The default risk position in cases where individuals fail to pay the RBC is that they will be taxed using the general arising basis on their worldwide income and gains, possibly resulting in a very significant tax bill. The nudge letters focus on the 2019–20 tax return, the filing date for which was Jan. 31, 2021.

It is important to appreciate that the self-assessment rules allow tax returns to be amended for up to 12 months after the filing due date without incurring penalties. The nudge letters therefore present an opportunity to amend the return, as the deadline for correction will likely be Jan. 31, 2022, or, possibly, in some cases, a few months later.

HMRC will also write to the agent if they know one is acting on the taxpayer’s behalf. As most non-doms will engage a tax adviser to file their return, there is a high chance that the agent will become aware of the letter.

Actions to Take if You Receive a Nudge Letter

As HMRC is able to make further investigations into an individual’s tax affairs and even implement financial penalties, it is important to seek professional advice upon receipt of a nudge letter.

If a tax adviser uncovers an issue with the amount of tax paid in the current year, it is also advisable to identify problems beyond that year, because a full disclosure of earlier compliance breaches to HMRC may help reduce any penalties that could later be incurred.

It is also important to determine whether such non-compliance was due to carelessness or deliberate behavior, in order to take the necessary actions to mitigate penalties.


If it is determined that the compliance breach has occurred, HMRC will then consider how it came about, in order to determine whether any penalties should be imposed.

Penalties can be imposed where there has been a failure or error resulting from careless or deliberate behavior. No penalties will apply if any error results from taking reasonable care or if there was a reasonable excuse.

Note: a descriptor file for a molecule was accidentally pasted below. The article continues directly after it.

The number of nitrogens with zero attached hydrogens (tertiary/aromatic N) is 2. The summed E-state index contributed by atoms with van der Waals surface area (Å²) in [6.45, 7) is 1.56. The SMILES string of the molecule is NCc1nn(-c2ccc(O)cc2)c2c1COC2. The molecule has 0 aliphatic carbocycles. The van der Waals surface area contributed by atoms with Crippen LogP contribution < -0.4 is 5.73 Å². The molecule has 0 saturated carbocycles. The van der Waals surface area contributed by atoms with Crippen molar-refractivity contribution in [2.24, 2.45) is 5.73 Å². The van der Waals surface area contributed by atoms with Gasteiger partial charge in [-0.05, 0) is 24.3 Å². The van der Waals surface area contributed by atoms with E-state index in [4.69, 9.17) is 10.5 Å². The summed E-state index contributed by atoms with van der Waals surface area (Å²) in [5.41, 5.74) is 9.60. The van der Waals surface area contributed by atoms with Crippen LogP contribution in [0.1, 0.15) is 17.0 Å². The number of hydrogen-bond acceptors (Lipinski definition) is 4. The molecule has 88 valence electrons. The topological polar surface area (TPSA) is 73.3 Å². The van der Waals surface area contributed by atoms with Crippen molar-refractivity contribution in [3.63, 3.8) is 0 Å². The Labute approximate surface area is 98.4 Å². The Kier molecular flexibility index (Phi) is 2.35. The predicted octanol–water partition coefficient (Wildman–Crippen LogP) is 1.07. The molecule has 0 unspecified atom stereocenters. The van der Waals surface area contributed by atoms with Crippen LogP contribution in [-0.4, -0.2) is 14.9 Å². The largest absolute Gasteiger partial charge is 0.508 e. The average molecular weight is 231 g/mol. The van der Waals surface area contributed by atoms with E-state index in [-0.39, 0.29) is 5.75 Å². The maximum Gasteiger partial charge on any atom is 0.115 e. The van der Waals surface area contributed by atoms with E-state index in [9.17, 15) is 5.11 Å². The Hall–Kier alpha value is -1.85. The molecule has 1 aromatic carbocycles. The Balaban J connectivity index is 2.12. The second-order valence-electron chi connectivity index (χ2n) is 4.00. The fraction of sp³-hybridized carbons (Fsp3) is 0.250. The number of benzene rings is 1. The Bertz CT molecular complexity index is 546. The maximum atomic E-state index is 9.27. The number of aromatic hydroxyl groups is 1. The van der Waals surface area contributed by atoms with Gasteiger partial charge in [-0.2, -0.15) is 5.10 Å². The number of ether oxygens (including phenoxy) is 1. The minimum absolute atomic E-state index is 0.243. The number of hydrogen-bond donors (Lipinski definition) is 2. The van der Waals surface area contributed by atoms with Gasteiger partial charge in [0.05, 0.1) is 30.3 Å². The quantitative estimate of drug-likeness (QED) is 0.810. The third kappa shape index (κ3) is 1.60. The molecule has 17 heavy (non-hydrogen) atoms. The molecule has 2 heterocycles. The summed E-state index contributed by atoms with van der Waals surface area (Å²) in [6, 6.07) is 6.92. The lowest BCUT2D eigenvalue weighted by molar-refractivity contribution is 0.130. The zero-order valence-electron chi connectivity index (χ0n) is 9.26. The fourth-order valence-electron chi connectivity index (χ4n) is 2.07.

There is no statutory definition of “reasonable excuse” and HMRC says the phrase must be given its ordinary meaning and each case considered on the facts (see HMRC Compliance Handbook CH160200). HMRC guidelines list some examples of reasonable excuse, such as ignorance of the law, mental health issues, physical illness, bereavement and, in light of recent events, the Covid-19 pandemic.

The reasonable excuse, however, must be corrected at the earliest opportunity after the individual becomes aware of the failure.

HMRC can also reduce penalties by special reduction and have been required by the courts to consider this.

When it comes to deliberate behavior, the U.K. Supreme Court recently ruled that there must be an “intention to mislead the Revenue on the part of the taxpayer as to the truth of the relevant statement or, perhaps, . . . recklessness as to whether it would do so” (see HMRC v Tooth [2021] UKSC 17 at para. [47]).

HMRC also differentiates between actions that were concealed and those that were not when seeking to impose associated penalties.

What if There are Historical Issues?

In the case of deliberate non-payment of the RBC or where unlawful remittances have taken place with the full knowledge of the individual, HMRC can mount a criminal investigation, as such non-compliance can amount to fraud.

In such cases, it is very important to realise that if an error (including failure to pay the RBC) is a result of deliberate behavior, HMRC could seek to open a criminal investigation with the aim of a prosecution. It is therefore necessary to act quickly with professional assistance.

Taxpayers may wish to seek the protection of Code of Practice 9 (COP9) which (if secured) ensures that any tax matters disclosed are protected from prosecution. In return, HMRC expects full disclosure and a thorough explanation of the reasons behind the non-compliance, alongside confirmation that matters arose from deliberate behavior.

Where there is careless behavior, an early disclosure using the Worldwide Disclosure Facility (WDF) might help address matters, reduce any potential penalties and might even extinguish a penalty or result in any penalty being suspended.

The WDF can also be used for cases of deliberate behavior, but it does not secure the protection from prosecution that COP9 provides.


In conclusion, it is clear that nudge letters are indeed aimed at giving non-doms a “nudge” in the right direction when it comes to addressing any anomalies in their tax affairs. It is also clear, however, that any failure to act upon receipt of the letters could have grave consequences for a non-dom.

This column does not necessarily reflect the opinion of The Bureau of National Affairs, Inc. or its owners.

Gary Ashford is a partner (non-lawyer) at Harbottle & Lewis, Vice-President of the Chartered Institute of Taxation and Vice-President of CFE Tax Advisers Europe.